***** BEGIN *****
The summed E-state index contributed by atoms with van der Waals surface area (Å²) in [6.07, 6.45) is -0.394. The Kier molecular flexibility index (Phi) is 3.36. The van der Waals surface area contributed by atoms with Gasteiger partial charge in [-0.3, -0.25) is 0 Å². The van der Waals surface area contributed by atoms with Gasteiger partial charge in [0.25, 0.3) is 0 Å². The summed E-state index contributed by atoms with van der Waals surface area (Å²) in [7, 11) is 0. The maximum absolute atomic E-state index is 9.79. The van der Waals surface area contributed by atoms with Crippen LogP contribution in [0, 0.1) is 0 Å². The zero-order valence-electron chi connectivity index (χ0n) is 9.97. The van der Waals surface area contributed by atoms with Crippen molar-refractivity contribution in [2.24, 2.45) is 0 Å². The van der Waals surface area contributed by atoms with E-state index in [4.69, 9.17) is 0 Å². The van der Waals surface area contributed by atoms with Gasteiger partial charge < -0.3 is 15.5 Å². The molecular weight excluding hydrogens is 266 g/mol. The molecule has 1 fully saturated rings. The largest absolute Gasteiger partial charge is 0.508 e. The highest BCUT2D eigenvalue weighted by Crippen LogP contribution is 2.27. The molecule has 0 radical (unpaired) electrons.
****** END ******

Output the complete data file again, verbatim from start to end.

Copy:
The summed E-state index contributed by atoms with van der Waals surface area (Å²) in [6.07, 6.45) is -0.394. The Kier molecular flexibility index (Phi) is 3.36. The van der Waals surface area contributed by atoms with Gasteiger partial charge in [-0.3, -0.25) is 0 Å². The van der Waals surface area contributed by atoms with Gasteiger partial charge in [0.25, 0.3) is 0 Å². The summed E-state index contributed by atoms with van der Waals surface area (Å²) in [7, 11) is 0. The maximum absolute atomic E-state index is 9.79. The van der Waals surface area contributed by atoms with Crippen LogP contribution in [0, 0.1) is 0 Å². The zero-order valence-electron chi connectivity index (χ0n) is 9.97. The van der Waals surface area contributed by atoms with Crippen molar-refractivity contribution in [2.24, 2.45) is 0 Å². The van der Waals surface area contributed by atoms with E-state index in [4.69, 9.17) is 0 Å². The van der Waals surface area contributed by atoms with Gasteiger partial charge < -0.3 is 15.5 Å². The molecular weight excluding hydrogens is 266 g/mol. The molecule has 1 fully saturated rings. The largest absolute Gasteiger partial charge is 0.508 e. The highest BCUT2D eigenvalue weighted by Crippen LogP contribution is 2.27. The molecule has 0 radical (unpaired) electrons.